Blistering humour defines ‘Bad Jews’

Greg Karvella, director of 'Bad Jews', the funny and thought-provoking play by Joshua Harmon.

Greg Karvella, director of 'Bad Jews', the funny and thought-provoking play by Joshua Harmon.

Greg Karvellas, general manager and associate producer at Cape Town’s Fugard Theatre, has worked as a director, producer and production manager in theatre and television for a decade.

With his long-time collaborator, writer Louis Viljoen, he co-produced the plays The Abusers, The Bile Boys and The Frontiersmen.

He directed the hit play Champ, which had successful seasons at the Artscape Arena Theatre, the National Arts Festival and the Edinburgh Festival in 2013. Karvellas also recently directed the acclaimed A Certain Lady at the Alexander Upstairs Theatre in Cape Town.

Karvellas is the associate director of A Human Being Died That Night, the play based on Pumla Gobodo-Madikizela’s eponymous work about the Truth and Reconciliation Commission, which recently transferred to the Brooklyn Academy of Music in New York.

This month, Karvellas directs Joshua Harmon’s blisteringly funny and thought-provoking play Bad Jews, which played to sold-out houses and received rave reviews in London’s West End earlier this year.

It even got a five-star review from the British Jewish Chronicle, in which critic John Nathan noted that there is “something particularly remarkable” in how Harmon deals with the Holocaust: “Remarkable, because whereas most dramatists would address that territory with sombre respect, Harmon does it with irreverent wit.”

The Fugard Theatre production features Lara Lipschitz as Daphna, a devout Jew, Glen Biderman-Pam as Liam, Daphna’s secular cousin, Oliver Booth as Liam’s younger brother and Ashley de Lange as Melody, Liam’s non-Jewish girlfriend.
After the death of their grandfather, the cousins are propelled into a domestic battle over a family heirloom.

Greg Karvellas.

Tell us a bit about the background of Bad Jews.
It’s is a new(ish) play that tells a story about remembrance and legacy, and how that ties into identity and – more specifically – the Jewish identity. Although the themes and humour of the play focus on what it means to be Jewish, the story is totally accessible to everyone and speaks to the human condition as a whole. This is partly what makes it such a great play – that and the blistering humour.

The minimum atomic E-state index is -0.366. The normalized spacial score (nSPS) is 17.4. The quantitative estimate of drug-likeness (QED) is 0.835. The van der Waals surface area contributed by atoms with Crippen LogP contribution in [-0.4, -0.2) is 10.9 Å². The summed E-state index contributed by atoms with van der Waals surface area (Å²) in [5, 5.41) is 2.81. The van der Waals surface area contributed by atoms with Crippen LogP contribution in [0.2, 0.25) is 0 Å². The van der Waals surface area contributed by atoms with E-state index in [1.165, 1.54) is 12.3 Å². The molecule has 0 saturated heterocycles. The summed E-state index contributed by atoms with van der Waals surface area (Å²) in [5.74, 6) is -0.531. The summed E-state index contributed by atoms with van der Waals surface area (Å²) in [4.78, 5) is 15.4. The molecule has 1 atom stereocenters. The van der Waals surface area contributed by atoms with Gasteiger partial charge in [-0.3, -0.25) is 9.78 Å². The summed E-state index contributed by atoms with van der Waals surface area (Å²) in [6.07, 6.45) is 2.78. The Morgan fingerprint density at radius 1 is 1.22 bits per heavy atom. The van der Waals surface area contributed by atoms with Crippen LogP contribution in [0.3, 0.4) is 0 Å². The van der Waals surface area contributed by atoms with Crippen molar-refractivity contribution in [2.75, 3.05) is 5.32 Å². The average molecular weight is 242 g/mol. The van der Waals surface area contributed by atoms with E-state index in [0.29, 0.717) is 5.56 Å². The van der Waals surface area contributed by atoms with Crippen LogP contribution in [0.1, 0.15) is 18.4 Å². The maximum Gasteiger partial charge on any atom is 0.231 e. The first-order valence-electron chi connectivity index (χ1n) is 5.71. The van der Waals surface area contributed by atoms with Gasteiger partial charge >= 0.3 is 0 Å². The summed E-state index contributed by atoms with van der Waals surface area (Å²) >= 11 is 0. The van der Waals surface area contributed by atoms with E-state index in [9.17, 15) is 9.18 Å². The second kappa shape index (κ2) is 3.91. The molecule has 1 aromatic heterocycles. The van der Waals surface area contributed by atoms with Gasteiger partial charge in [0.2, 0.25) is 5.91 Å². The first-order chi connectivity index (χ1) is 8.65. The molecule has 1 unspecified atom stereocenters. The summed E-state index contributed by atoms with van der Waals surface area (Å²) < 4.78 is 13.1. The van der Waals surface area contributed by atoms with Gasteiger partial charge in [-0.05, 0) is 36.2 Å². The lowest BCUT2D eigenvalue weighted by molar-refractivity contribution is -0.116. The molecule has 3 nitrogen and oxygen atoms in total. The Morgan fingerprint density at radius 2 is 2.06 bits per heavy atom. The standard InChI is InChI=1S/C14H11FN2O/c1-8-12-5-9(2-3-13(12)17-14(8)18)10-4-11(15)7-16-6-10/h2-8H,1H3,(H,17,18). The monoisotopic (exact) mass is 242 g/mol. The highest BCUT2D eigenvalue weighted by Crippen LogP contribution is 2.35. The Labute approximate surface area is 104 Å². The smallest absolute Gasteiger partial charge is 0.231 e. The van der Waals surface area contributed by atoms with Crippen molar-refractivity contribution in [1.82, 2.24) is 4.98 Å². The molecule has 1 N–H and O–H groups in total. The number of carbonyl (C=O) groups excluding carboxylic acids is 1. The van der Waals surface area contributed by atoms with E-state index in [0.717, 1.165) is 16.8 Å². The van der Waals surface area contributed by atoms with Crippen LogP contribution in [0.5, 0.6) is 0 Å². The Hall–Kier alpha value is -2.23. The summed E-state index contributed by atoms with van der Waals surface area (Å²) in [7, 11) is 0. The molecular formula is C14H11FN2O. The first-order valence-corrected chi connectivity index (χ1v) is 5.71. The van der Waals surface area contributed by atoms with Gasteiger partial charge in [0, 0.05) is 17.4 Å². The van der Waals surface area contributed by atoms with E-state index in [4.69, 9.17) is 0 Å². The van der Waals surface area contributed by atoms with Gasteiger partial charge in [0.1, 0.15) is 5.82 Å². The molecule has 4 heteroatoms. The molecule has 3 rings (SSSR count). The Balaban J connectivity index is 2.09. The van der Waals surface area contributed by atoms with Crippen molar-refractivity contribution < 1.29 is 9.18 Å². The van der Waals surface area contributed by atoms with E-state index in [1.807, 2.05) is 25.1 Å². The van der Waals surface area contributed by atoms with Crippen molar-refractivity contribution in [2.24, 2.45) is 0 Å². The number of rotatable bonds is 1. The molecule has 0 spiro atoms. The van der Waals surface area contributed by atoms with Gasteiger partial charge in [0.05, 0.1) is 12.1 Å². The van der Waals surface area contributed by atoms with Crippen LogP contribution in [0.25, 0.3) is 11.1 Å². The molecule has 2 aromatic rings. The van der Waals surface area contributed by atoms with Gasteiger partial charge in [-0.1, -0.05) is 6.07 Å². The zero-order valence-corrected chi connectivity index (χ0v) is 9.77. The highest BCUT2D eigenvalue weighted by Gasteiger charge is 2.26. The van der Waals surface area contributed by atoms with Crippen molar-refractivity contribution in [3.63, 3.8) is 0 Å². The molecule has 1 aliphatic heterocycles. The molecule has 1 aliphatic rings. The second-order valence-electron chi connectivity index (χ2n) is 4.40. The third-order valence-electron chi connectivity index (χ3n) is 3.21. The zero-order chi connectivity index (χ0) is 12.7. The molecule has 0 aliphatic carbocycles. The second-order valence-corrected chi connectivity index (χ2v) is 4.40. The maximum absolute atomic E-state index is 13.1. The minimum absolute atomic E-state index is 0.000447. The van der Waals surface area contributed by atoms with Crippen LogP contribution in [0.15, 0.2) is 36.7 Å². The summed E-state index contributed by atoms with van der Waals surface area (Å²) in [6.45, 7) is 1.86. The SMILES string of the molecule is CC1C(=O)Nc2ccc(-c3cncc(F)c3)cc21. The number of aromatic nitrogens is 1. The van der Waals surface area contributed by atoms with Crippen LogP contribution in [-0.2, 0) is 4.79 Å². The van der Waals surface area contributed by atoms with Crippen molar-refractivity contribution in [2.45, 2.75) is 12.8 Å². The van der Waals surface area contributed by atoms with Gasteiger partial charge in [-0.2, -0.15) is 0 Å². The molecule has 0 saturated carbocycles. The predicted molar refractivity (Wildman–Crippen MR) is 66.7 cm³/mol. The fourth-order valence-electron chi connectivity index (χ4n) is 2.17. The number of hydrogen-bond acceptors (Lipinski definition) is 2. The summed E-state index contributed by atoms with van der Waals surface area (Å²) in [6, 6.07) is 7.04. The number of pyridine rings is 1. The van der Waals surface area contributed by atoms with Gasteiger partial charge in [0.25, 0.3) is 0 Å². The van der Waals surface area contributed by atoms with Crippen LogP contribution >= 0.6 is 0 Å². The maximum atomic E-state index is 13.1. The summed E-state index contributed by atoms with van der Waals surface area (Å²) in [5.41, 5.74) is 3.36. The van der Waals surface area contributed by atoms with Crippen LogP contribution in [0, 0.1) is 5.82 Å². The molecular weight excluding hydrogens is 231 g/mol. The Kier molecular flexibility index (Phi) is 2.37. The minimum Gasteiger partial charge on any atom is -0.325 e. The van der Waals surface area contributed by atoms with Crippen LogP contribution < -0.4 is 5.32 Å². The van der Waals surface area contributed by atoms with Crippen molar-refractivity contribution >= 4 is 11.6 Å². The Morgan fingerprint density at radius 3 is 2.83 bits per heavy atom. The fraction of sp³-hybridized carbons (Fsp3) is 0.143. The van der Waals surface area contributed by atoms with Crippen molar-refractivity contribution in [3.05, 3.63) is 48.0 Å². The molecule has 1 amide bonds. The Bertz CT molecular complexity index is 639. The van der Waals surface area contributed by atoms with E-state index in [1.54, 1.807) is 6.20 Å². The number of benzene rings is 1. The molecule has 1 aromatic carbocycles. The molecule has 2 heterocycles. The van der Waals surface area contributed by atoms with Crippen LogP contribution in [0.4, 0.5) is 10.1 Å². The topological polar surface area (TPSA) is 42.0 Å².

How did it happen that it was staged at the Fugard?
Eric Abraham, the founding producer and owner of the Fugard Theatre, saw the production in London and secured the rights for it to be done in South Africa. I was asked by him and Daniel Galloway, the executive director of the Fugard Theatre, to read the script – and I fell in love with it instantly.

Bad Jews is a four-person play. Do you enjoy working with a smallish cast, in a relatively intimate space?
Absolutely! I have always been attracted to wordier plays with smaller casts where the bulk of the action happens in the dialogue. A play set in one place, with characters using words to dominate, entice, silence or destroy, has always excited me – and Bad Jews has all of that.

Do you think it resonates at all with the kind of themes raised in A Human Being Died That Night, which you worked on?
It’s a very different kind of production in that it’s a comedy, but it does touch on some similar themes, specifically in relation to how we remember events and how that affects us and our current way of looking at things. Remembering the past is a tricky business.

Bad Jews opens on October 27 at the Fugard Theatre, Cape Town

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